Big test for Spartans: Tom Allen turning hoops-mad Indiana into football force
Three weeks into the season, most folks expected to see Ohio State unbeaten, sitting at the top of the standings in the Big Ten East.
No surprise there as the Buckeyes have been the class of the conference for the better part of the last decade.
However, there’s another team at 3-0 that has many doing a double-take. It’s not Penn State – Ohio State beat the Nittany Lions two weeks ago and James Franklin’s team has yet to win a game. It’s not Michigan – the Wolverines continue to be a non-factor in the race for the East title under Jim Harbaugh. And it’s certainly not Michigan State – the Spartans are in a full rebuild under first-year coach Mel Tucker.
The other 3-0 team is Indiana, and few outside of Bloomington believed it would be in this position. One person that is hardly surprised is Hoosiers head coach Tom Allen.
“I believed that we had the opportunity to do what we're doing right now,” Allen said in an interview this week with ESPN. “So I'm not surprised that we're 3-0. I think most people are, but I'm not. I expected us to be able to compete with those teams.
“I told our team it doesn't matter what I think or what I believe. What do you believe, and what are you willing to do to create that? So that's what's really changed here, is that the guys have bought in, and they're living those things out every single day.”
That buy-in from the players on the roster has created a scenario where No. 10 Indiana could head to No. 3 Ohio State next weekend with the division on the line. Of course, the Hoosiers will have to take care of business at noon Saturday when they travel to Spartan Stadium to take on Michigan State (1-2).
It’s a series that Michigan State has dominated, winning 10 of the last 11. However, things have shifted fairly dramatically and Tucker understands what his team will be facing.
“It’s a well-rounded football team,” Tucker said of the Hoosiers. “I can see why they are 3-0 and I can see why they're ranked in the top 10. We certainly have a lot of respect for the way they're coached and the way they've built that program over the past three or four years.
“But like I’ve been saying, we’ve got a lot of work to do and we're up for a challenge.”
That challenge hasn’t always existed for teams when they’ve faced Indiana. Before Allen took over to begin the 2017 season, the Hoosiers were the picture of mediocrity. They appeared in two straight bowl games in 2015 and 2016 but won only six games in each season. Before that, it had been seven seasons since Indiana played in a bowl game.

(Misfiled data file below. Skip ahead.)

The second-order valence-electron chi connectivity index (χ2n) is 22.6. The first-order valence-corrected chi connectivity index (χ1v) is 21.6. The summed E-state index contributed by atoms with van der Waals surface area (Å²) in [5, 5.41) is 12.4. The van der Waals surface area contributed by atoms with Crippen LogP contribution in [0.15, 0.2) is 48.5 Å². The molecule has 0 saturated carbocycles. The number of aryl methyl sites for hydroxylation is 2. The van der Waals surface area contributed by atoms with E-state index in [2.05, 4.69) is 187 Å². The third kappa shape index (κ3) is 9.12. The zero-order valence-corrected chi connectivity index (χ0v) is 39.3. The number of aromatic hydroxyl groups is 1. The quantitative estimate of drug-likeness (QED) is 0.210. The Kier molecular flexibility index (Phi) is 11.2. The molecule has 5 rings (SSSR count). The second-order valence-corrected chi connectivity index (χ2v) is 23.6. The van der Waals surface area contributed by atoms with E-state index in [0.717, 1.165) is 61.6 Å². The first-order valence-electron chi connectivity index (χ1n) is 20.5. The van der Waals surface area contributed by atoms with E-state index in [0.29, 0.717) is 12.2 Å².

The last time the Hoosiers were anywhere near the Big Ten title chase was 1993 when they finished two games behind Ohio State and Wisconsin, and they’ve only won the conference twice – in 1945 and 1967.
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Sounds about right for a basketball school, which Indiana has always been.
But after Kevin Wilson was let go late in the 2016 season, Allen, then the defensive coordinator, took over and things started to slowly turn around.
The Hoosiers went 5-7 in each of Allen’s first two seasons at the helm, but they were starting to become a tougher team, no longer an automatic win for the conference heavyweights. And by 2019, as improved recruiting was starting to pay dividends, Indiana won eight games and ended its bowl drought by appearing in the Gator Bowl.
Now, as dynamic young quarterback Michael Penix Jr. has led Indiana to wins over Penn State, Rutgers and Michigan, the Hoosiers have put themselves in prime position to contend for a title. Winning the games they’re supposed to win is a crucial step in the process, and Indiana hopes for no hiccups against Michigan State.
“We have been having a great season so far, but the season is not over,” Penix said. “We still have games that we are looking forward to like Michigan State this weekend. This is a great program, so we have to come with a positive mindset and keep that 1-0 mindset that we have had. We have to make sure we prepare the same way we did before.”
The Hoosiers understand the history they’ve had with the Spartans, so they’re not about to look at Michigan State’s record and believe things will be easy on Saturday.
A championship team takes every opponent seriously, and Indiana believes it’s just that – a championship team.
Convincing anyone else? Well, maybe that will come in time.
“I believe we can win the Big Ten here,” Allen told ESPN. “I thought that we had the support administratively when I got here, and that was a big reason I even came. ... That hasn't always been the case in Indiana ... football has always been kind of on the lower rungs behind some other things. I get it, basketball is a big deal in this state. I'm born and raised in Indiana, I understand it and I love basketball. I want us to win a national championship in basketball. But I think we can give you both.”
No. 10 Indiana at Michigan State
Kickoff: Noon Saturday, Spartan Stadium, East Lansing
Records: Indiana 3-0; Michigan State 1-2
Line: Indiana by 7.5